Impromptu adventuring, exploring our backyard and then putting pen to paper, hoping to entice you to try one, if not all, of our escapades, is my true reward!
Published August 17th 2016
Slip-slap-slop and you’re ready to go
I hesitate to say that these are the 'top' nine walking trails and tracks on the Sunshine Coast as there really are so many to choose from, hence my decision to just call my article 'Nine Walking Trails and Tracks on the Sunshine Coast'. Perhaps a future article in the making - extending this article to include more scenic tracks and trails?
Whether you're into bush walking, mountain climbing or just looking for a casual stroll along the beach, the Sunshine Coast has plenty (and I mean plenty) of options to get you out and about.
Mount Coolum is an isolated volcanic dome and 208 metres in height. Even though the geology of Mount Coolum is quite amazing, ecologically Mount Coolum, with its diversity of plant life within such a small area, is unequalled. This area has been intensely studied and over 700 plant types have been documented. Thousands of people climb Mount Coolum every year and one can understand why - the 360-degree views once you reach the summit of the coastal area from Point Cartwright in the south to Noosa Heads in the north is absolutely breathtaking.
Unfortunately, there are no ablution blocks at Mount Coolum, so one has to make a plan!
Noosa National Park
Noosa National Park - Image: Visit Noosa Facebook page
Noosa National Park covers an area of more than four thousand hectares, including sections surrounding Lake Weyba, Peregian and Coolum. This stunning National Park is very important for nature conservation as it is home to several rare and threatened species. Locals and tourists all love the Noosa National Park.
There are several easy to moderate walking tracks which wind along the coast, through rainforest and open woodlands. The longer tracks lead out through the open forest and heath, where one can see a huge variety of wildflowers in winter and spring.
In the Noosa Headland Section, one can walk from the information centre to Dolphin Point, which is paved and suitable for assisted wheelchair and stroller access.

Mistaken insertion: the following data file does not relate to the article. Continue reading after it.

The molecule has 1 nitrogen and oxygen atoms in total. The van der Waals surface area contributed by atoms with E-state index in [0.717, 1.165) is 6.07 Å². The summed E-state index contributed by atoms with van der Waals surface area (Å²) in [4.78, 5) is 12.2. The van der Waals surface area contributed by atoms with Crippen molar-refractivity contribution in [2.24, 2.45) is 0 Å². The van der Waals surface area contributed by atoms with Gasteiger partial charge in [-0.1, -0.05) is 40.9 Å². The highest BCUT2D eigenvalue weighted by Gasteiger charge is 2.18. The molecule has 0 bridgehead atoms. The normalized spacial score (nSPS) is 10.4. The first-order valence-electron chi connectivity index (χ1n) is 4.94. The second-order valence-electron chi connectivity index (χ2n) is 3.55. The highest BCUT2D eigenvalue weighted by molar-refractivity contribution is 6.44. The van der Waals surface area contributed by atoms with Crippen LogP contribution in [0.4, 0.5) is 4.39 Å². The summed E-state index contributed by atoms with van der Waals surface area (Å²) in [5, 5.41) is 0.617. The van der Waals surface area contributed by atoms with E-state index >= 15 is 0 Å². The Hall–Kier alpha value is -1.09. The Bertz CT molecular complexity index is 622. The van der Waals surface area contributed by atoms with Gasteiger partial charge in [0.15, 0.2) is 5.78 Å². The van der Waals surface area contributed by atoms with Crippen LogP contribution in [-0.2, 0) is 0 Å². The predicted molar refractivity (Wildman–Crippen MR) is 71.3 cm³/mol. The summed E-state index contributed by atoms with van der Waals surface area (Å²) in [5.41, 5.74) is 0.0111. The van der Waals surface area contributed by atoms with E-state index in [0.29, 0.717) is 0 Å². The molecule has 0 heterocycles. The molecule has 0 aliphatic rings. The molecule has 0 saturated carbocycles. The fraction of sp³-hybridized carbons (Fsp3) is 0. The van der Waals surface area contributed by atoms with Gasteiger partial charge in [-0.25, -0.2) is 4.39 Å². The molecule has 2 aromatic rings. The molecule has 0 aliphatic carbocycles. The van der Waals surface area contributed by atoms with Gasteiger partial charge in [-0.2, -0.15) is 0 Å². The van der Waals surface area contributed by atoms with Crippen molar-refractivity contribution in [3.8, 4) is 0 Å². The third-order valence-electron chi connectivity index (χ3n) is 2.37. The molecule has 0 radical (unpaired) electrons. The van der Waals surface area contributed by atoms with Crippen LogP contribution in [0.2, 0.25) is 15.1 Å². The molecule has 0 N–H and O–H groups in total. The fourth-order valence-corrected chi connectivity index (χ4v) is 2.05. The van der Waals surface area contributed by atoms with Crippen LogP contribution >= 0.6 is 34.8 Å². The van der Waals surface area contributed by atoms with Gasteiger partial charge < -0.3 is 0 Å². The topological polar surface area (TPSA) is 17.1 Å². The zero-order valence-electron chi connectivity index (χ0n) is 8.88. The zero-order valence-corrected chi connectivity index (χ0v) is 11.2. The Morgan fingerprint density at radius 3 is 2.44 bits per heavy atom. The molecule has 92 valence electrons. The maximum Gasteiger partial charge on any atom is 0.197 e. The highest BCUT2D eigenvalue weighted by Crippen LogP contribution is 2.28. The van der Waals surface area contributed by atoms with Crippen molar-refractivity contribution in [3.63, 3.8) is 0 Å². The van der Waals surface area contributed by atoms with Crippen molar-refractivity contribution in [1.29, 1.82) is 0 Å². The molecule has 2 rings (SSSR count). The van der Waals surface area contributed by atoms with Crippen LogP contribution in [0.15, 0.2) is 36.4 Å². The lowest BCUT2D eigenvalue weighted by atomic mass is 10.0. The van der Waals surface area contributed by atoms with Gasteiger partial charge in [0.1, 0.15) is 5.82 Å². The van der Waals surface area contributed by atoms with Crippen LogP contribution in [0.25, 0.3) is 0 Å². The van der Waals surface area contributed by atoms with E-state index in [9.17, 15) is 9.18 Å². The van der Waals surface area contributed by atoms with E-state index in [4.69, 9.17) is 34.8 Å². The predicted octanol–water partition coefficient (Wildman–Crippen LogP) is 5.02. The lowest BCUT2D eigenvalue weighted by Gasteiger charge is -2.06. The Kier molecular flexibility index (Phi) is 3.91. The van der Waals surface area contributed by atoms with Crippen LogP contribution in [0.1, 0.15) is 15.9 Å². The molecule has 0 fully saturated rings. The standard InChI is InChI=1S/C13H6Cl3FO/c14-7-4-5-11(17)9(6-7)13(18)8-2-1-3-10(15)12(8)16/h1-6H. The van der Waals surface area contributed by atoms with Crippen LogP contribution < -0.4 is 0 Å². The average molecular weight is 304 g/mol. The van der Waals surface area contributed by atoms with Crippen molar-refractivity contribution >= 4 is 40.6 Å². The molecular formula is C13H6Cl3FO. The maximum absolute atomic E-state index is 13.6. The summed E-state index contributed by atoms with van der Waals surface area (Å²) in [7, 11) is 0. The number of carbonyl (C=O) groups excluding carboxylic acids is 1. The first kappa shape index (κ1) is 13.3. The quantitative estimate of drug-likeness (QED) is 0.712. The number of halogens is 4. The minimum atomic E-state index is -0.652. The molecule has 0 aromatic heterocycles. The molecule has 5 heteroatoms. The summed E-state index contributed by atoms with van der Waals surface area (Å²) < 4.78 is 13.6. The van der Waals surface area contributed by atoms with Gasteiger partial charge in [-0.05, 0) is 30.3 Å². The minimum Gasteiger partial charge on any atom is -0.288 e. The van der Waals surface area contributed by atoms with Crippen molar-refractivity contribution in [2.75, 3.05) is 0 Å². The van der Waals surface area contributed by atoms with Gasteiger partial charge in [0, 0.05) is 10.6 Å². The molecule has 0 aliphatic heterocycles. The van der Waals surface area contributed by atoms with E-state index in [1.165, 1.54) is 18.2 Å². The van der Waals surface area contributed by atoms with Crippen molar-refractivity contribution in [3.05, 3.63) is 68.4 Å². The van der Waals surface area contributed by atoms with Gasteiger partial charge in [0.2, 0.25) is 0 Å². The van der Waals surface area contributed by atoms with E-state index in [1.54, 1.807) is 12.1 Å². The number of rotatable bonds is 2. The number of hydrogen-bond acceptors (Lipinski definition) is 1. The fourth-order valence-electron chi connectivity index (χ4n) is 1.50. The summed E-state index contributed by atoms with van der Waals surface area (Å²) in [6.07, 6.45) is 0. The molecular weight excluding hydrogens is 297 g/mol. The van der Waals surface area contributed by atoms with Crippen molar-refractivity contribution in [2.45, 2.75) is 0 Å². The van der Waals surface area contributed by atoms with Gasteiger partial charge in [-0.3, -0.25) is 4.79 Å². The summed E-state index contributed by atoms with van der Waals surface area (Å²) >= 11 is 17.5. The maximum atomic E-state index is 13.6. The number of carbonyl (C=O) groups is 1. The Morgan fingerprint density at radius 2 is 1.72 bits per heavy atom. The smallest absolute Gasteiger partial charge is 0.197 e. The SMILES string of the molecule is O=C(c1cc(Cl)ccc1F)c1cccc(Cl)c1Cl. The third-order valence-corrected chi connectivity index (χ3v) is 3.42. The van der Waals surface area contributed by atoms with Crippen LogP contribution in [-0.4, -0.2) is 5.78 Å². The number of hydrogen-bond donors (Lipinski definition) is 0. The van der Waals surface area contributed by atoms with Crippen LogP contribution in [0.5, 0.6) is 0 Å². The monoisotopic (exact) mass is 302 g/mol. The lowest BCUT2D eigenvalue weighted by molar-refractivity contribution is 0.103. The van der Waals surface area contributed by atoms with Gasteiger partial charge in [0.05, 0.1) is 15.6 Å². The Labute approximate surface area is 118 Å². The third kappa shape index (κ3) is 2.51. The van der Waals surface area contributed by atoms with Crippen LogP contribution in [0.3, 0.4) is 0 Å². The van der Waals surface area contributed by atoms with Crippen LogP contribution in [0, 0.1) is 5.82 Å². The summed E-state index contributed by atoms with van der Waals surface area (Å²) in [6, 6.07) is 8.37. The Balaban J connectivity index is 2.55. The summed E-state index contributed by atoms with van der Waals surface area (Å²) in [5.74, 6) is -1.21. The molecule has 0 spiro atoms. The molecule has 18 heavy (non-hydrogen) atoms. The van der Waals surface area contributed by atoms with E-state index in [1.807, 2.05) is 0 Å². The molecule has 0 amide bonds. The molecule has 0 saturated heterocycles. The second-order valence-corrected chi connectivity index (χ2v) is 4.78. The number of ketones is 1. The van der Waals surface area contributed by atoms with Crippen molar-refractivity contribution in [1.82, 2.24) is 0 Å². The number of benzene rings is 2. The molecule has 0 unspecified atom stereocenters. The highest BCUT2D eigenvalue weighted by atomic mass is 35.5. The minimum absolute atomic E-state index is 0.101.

The park is home to vulnerable and endangered wildlife such as the glossy black-cockatoo, ground parrot, koala, red goshawk, wallum froglet, swamp orchid and Christmas bells.
Kondadilla Falls, Kondadilla National Park
Look-out point - Image: Elaine de Wet
Enjoy a family picnic at the large grassed area on entering the Kondadilla National Park or choose one of the walks available:-
1.7km Picnic Creek Circuit, the moderate 3.2km Rock Pools Walk or the more challenging 4.7km Kondalilla Falls Circuit.
As mentioned in one of my previous articles, the rainforest, the rock pools and the waterfall is absolutely a perfect reason to venture into the Kondadilla National Park.
Maroochy Wetlands Sanctuary
Maroochydore Wetlands - Image: Sunshine Coast Council
One can start this walk along the Maroochy River, at Sports Road in Bli, Bli. A 1.2km sealed boardwalk allows walkers to explore wet and dry eucalypt forests, rainforest, melaleuca forest, casuarina woodland, salt marsh and mangroves. The wetlands are accessed via walking tracks and boardwalks leading from the Bilai Environmental Education Centre, making it easier for prams, wheelchairs and groups to tour this area. Just one word of warning - take plenty of mozzie repellant, the last time we were there, we were blanketed from head to toe in mozzies! I believe that the best time to be mozzie-free is to visit between May and October.
Maroochy Botanical Gardens
Great spot for families to explore - Image: Elaine de Wet